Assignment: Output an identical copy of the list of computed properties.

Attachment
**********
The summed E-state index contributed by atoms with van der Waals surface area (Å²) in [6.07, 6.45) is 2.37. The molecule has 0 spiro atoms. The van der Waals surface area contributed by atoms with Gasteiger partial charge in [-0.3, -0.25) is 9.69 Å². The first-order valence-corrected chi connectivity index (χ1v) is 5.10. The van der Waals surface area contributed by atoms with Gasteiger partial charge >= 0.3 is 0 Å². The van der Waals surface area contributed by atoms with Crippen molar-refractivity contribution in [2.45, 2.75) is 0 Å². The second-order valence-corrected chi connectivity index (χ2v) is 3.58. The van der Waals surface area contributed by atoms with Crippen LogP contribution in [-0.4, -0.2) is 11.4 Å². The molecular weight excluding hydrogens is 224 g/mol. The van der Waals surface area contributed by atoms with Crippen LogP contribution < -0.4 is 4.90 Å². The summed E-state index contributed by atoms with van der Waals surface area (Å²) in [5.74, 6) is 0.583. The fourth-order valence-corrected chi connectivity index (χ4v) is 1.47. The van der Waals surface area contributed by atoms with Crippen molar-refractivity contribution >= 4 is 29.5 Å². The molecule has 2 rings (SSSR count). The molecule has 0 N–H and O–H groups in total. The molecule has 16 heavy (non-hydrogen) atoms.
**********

The summed E-state index contributed by atoms with van der Waals surface area (Å²) in [6.07, 6.45) is 2.37. The molecule has 0 spiro atoms. The van der Waals surface area contributed by atoms with Gasteiger partial charge in [-0.3, -0.25) is 9.69 Å². The first-order valence-corrected chi connectivity index (χ1v) is 5.10. The van der Waals surface area contributed by atoms with Gasteiger partial charge >= 0.3 is 0 Å². The van der Waals surface area contributed by atoms with Crippen molar-refractivity contribution in [2.45, 2.75) is 0 Å². The second-order valence-corrected chi connectivity index (χ2v) is 3.58. The van der Waals surface area contributed by atoms with Crippen LogP contribution in [-0.4, -0.2) is 11.4 Å². The molecular weight excluding hydrogens is 224 g/mol. The van der Waals surface area contributed by atoms with Crippen LogP contribution < -0.4 is 4.90 Å². The summed E-state index contributed by atoms with van der Waals surface area (Å²) in [5.74, 6) is 0.583. The fourth-order valence-corrected chi connectivity index (χ4v) is 1.47. The van der Waals surface area contributed by atoms with Crippen molar-refractivity contribution >= 4 is 29.5 Å². The molecule has 2 rings (SSSR count). The molecule has 0 N–H and O–H groups in total. The molecule has 16 heavy (non-hydrogen) atoms.